What can cause third degree heart block?
Acutely -- transient heart attackChronically -- fibrosis around bundle of His
When can a right bundle brach block be normal?
When the duration of the QRS complex is normal
What do bundle branch blocks indicate?
RBBB indicates problems with the R side of the heartLBBB always indicates heart disease, usually on the L side
What changes occur in the ECG during right bundle brach block?
V1 lead -- normal R wave, second R wave due to failure of conduction pathway V6 lead -- smaller Q wave, normal R wave, wide deep S wave
What changes occur in the ECG during left bundle brach block?
V1 lead -- small Q, R wave (inspire of smaller mule mass), S wave (late depolarisation of LV)V6 lead -- R wave, S wave (appears as a notch), second R wave (due to late depolarisation of LV)
Where is right bundle brach block most easily seen?
In V1, where there is an RSR pattern
Where is left bundle brach block best seen?
In V6 where there is a "rabbit ears" pattern
Describe the branching of the bundle of His
From the AV node, two branches arise. The right bundle branch and the left bundle branch. The right bundle branch has no main divisions. The left bundle branch has two main divisions -- anterior and posterior fascicles
Which pacemaker cells have priority?
SAN pacemaker cells. They pre-empt other pacemakers due to a faster firing rate.
What can you use in order to determine the cardiac axis?
The lead with the smallest possible R wave which will be the lead at 90 degrees to the cardiac axis.
When analysing an ECG what do you look for?
RateRhythmAxis P waveP-R segmentQRS complexQ-T interval T wave
When is the P wave absent?
In atrial fibrillation
What are abnormalities that can be seen in the P-R interval?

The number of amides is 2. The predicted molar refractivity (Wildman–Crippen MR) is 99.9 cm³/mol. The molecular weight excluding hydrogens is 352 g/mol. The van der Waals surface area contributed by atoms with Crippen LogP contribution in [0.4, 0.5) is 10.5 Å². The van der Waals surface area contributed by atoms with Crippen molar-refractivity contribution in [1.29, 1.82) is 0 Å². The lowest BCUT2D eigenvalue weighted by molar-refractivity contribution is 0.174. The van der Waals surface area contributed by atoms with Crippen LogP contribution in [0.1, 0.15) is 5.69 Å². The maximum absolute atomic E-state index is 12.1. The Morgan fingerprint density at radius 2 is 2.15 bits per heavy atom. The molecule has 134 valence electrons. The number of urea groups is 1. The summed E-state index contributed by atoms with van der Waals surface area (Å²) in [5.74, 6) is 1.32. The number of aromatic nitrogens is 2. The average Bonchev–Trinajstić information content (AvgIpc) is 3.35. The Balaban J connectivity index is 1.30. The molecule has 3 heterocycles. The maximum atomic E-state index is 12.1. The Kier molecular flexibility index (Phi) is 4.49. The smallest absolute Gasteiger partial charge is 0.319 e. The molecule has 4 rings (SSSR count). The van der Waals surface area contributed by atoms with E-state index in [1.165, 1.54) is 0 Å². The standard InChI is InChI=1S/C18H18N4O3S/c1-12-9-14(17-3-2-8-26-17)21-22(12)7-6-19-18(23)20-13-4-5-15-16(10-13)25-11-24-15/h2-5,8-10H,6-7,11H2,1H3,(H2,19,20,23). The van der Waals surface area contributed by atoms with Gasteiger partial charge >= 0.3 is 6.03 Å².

First degree heart block = prolonged P-R intervalSecond degree heart block = erratic P-R interval Third degree heart block = no relationship between P and QRS complex
What is sinus rhythm?
Pacemaker cells in the SAN are controlling the heart rate -- normal depolarisation
What are the features of myocardial infarction?
ST elevationPathological Q waves -- greater than one small square across Inverted T waves
What changes from the MI are permanent?
Pathological Q waves are permament -- present in full thickness MI-- due to scar tissue forming which effectively blocks the circuit Inverted T waves
What do broader QRS complexes represent?
Escape rhythm-- ventricle is taking over as the pacemaker
Where can you see an inferior MI?Which coronary artery is likely to be responsible?
Leads II, III and aVfRight coronary artery
Where can you see an anteroseptal MI?Which coronary artery is likely to be responsible?
V1 and V2Left anterior descending coronary artery
Where can you see an anteroapical MI?Which coronary artery is likely to be responsible?
V3 and V4Distal left anterior descending coronary artery
Where can you see an anterolateral MI?Which coronary artery is likely to be responsible?
V5, V6, I, aVLCircumflex coronary artery
Where can you see an extensive anterior MI?Which coronary artery is likely to be responsible?
V1 - V6, I, aVLProximal left coronary artery
Where can you see a posterior MI?Which coronary artery is likely to be responsible?Wat are you likely to see in this case?
V1 and V2Right coronary artery ST depression in anterior leads or as tall R waves
Where is the MI if there are changes in leads II, III and aVf?
Where is the MI if there are changes in leads V1 and V2?
Where is the MI if there are changes in leads V3 and V4?
Where is the MI if there are changes in leads V5, V6, I and aVL?
Where is the MI if there are changes in leads V1 - V6, I and aVL?